Google Inc. said this evening in Washington the company is concerned confidential business information could be widely released without notice in the government's antitrust enforcement action against AT&T.
Lawyers for Google filed a motion to intervene in the U.S. Justice Department action pending in Washington federal district court, saying the company wants greater protection of its documents under a protective order already set up in the case.
The attorneys for Google said this evening that the company provided Justice confidential documents during its probe of AT&T's planned $39 billion acquisition of rival T-Mobile. The company wants the ability to object in advance to any public disclosure of confidential information.
Google’s attorneys, including Axinn, Veltrop & Harkrider partner Michael Keeley in Washington, said in a motion to intervene (.pdf) filed Tuesday evening that the company wants to protect information that includes product development and launch plans. (Name partner John Harkrider also represents Google in the action.)
The protective order entered in the antitrust case earlier this month fails, according to Google, to require the parties in the dispute always to provide advance notice to Google of potential disclosure of confidential information.
Google’s attorneys said they want advance notice from the lawyers in the case when certain documents may be put on the public record, mentioned in open court or given to experts.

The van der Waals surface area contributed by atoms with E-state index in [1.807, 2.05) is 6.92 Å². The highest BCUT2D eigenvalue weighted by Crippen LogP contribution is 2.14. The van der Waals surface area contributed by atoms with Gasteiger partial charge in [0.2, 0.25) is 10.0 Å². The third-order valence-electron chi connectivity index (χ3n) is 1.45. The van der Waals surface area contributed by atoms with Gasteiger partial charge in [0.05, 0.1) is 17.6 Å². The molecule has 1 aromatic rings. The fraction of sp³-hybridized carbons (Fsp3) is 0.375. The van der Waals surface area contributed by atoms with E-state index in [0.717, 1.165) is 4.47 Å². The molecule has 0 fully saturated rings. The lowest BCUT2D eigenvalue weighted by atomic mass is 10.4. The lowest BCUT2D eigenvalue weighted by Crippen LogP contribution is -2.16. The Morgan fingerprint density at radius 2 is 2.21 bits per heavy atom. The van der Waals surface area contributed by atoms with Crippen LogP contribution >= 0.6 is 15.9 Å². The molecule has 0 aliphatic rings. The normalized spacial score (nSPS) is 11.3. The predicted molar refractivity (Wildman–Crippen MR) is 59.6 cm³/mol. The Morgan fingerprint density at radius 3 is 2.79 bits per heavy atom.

Justice Department attorneys involved in the antitrust investigation issued a civil investigative demand to Google earlier this year. Google said it provided the government “a substantial volume of documents of a highly confidential and competitively sensitive nature” to Justice.
DOJ lawyers intend to produce Google’s documents to AT&T’s attorneys and the lawyers for T-Mobile, Keeley said in court papers.
The parties “in this action may want to use Google’s confidential documents to advance their arguments at a hearing or at trial and therefore could well have incentives to disclose rather than protect Google’s confidential information,” Google’s attorneys said.
Google’s attorneys said that without additional protection of confidential information, Google and other non-parties in the suit could find information—such as Google’s business plans related to Android—in the hands of competitors or in newspapers.
Google said it expects telecommunications industry officials will attend significant hearings in the AT&T case. “Disclosure of such plans to competitors could not only harm Google, but likely also competition in mobile markets,” Google’s attorneys said.
AT&T and the Justice Department have not responded to Google’s request to intervene in the dispute. U.S. District Judge Ellen Segal Huvelle has set a status conference in the case for next month.